Tellingly, his keyboard sat neglected, along with his mouse, his large monitor, and his powerful attached speakers. Where his tablet lacked inherent capabilities, he searched the Internet for accessories that might give him added functionality. He found a small keyboard to attach to the iPad, and made the small form factor work for his large hands. He downloaded limited productivity apps and found a way for them to offer something approaching professionalism. Where the tablet lacked key functionality and connectivity, he found workarounds or just did without. Interestingly, he was so enamored with the small, glossy tablet, that he happily forgave its limited capabilities or just found a way for them to work for him.

I have a feeling this is a common phenomenon: We are so starry-eyed for our smartphones and tablets, their extreme mobility and cool factor—that we’re finding ways (whether unwieldy or compromised or surprisingly workable) for them to do everything for us. Whereas we once valued powerful machines with massive amounts of storage, large displays, and ultra-capable software, we’re drifting toward a very real present characterized by flash storage, tiny form factors, miniscule screens, and featherweight apps. We’re just shrugging and saying, “Works for me.”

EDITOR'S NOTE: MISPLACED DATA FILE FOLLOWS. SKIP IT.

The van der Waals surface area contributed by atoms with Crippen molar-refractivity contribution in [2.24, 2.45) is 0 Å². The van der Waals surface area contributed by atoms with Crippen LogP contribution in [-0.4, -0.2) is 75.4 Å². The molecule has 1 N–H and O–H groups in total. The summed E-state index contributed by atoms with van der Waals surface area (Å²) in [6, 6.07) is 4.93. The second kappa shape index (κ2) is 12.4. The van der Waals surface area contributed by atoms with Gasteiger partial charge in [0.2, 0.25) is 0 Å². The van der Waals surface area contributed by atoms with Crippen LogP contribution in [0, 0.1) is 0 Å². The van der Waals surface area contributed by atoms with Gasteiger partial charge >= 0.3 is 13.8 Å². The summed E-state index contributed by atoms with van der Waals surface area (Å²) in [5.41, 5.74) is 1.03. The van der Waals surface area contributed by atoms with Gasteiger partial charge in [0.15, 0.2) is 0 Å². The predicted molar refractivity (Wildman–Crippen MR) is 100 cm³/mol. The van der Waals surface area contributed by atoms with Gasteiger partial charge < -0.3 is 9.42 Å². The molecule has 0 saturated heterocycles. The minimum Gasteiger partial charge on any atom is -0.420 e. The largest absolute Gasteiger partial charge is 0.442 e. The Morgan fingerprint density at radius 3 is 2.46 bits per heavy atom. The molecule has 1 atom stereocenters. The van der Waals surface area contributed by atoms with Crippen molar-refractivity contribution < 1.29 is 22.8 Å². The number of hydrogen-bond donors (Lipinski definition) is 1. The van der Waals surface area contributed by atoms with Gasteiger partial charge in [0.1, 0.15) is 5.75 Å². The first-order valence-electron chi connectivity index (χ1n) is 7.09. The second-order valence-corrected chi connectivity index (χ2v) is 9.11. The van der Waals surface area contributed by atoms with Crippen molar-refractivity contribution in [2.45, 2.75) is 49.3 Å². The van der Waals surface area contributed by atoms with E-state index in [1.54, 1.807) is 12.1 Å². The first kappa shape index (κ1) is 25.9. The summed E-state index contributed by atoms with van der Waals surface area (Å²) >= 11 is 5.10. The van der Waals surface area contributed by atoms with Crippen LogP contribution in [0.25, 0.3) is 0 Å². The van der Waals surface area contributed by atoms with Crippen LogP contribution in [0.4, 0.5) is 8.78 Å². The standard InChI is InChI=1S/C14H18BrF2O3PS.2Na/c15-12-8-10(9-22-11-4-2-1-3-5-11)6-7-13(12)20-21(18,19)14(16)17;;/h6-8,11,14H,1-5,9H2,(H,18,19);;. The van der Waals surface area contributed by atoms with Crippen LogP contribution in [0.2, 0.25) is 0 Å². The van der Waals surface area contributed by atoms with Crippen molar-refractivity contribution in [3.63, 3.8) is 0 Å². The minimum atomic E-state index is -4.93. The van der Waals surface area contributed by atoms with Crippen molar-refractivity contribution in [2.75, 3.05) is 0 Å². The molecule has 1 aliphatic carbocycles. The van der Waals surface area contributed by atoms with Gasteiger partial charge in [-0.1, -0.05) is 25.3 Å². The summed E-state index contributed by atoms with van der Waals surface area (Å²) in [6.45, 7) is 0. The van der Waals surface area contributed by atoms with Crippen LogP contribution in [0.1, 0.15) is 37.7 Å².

Are we headed toward a connected home in which we do all our productivity on the equivalent of Google Glass or other wearable tech—a future in which we try to perform actual work on the tiniest screens and most underperforming OSs possible? Or are we going to come to a realization at some point that processing power and complex software and screen real estate are important—even at home?

Or is the truth more pernicious—that we’re just not working as much in our lives, preferring to play games and watch media, putting aside the tasks that once characterized our connected home alongside the entertainment?